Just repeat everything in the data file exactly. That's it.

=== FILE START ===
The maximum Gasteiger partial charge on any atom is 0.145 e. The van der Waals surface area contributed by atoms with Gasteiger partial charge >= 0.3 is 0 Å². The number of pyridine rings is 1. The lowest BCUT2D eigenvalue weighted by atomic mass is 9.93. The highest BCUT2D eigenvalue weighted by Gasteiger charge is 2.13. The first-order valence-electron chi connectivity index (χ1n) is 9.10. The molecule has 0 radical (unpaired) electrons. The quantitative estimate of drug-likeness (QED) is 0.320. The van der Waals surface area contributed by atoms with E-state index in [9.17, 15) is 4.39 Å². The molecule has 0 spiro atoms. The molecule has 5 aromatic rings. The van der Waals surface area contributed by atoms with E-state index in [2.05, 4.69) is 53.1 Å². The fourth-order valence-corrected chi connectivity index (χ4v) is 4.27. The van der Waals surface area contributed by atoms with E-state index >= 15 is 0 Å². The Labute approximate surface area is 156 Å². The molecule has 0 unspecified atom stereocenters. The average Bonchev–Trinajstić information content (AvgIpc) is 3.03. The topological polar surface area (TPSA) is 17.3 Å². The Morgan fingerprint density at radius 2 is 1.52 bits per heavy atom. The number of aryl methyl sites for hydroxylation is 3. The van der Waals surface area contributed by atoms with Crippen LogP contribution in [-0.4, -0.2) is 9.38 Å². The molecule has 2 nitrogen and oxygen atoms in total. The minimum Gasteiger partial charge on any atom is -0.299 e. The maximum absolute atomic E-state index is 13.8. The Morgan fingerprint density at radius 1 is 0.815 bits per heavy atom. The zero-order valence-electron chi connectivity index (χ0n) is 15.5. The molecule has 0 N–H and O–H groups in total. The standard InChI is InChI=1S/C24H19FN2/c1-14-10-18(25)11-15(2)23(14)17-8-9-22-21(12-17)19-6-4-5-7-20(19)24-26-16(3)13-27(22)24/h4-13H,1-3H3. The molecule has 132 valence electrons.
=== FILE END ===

The maximum Gasteiger partial charge on any atom is 0.145 e. The van der Waals surface area contributed by atoms with Gasteiger partial charge >= 0.3 is 0 Å². The number of pyridine rings is 1. The lowest BCUT2D eigenvalue weighted by atomic mass is 9.93. The highest BCUT2D eigenvalue weighted by Gasteiger charge is 2.13. The first-order valence-electron chi connectivity index (χ1n) is 9.10. The molecule has 0 radical (unpaired) electrons. The quantitative estimate of drug-likeness (QED) is 0.320. The van der Waals surface area contributed by atoms with E-state index in [9.17, 15) is 4.39 Å². The molecule has 0 spiro atoms. The molecule has 5 aromatic rings. The van der Waals surface area contributed by atoms with E-state index in [2.05, 4.69) is 53.1 Å². The fourth-order valence-corrected chi connectivity index (χ4v) is 4.27. The van der Waals surface area contributed by atoms with E-state index >= 15 is 0 Å². The Labute approximate surface area is 156 Å². The molecule has 0 unspecified atom stereocenters. The average Bonchev–Trinajstić information content (AvgIpc) is 3.03. The topological polar surface area (TPSA) is 17.3 Å². The Morgan fingerprint density at radius 2 is 1.52 bits per heavy atom. The number of aryl methyl sites for hydroxylation is 3. The van der Waals surface area contributed by atoms with Crippen LogP contribution in [-0.4, -0.2) is 9.38 Å². The molecule has 2 nitrogen and oxygen atoms in total. The minimum Gasteiger partial charge on any atom is -0.299 e. The maximum absolute atomic E-state index is 13.8. The Morgan fingerprint density at radius 1 is 0.815 bits per heavy atom. The zero-order valence-electron chi connectivity index (χ0n) is 15.5. The molecule has 0 N–H and O–H groups in total. The standard InChI is InChI=1S/C24H19FN2/c1-14-10-18(25)11-15(2)23(14)17-8-9-22-21(12-17)19-6-4-5-7-20(19)24-26-16(3)13-27(22)24/h4-13H,1-3H3. The molecule has 132 valence electrons.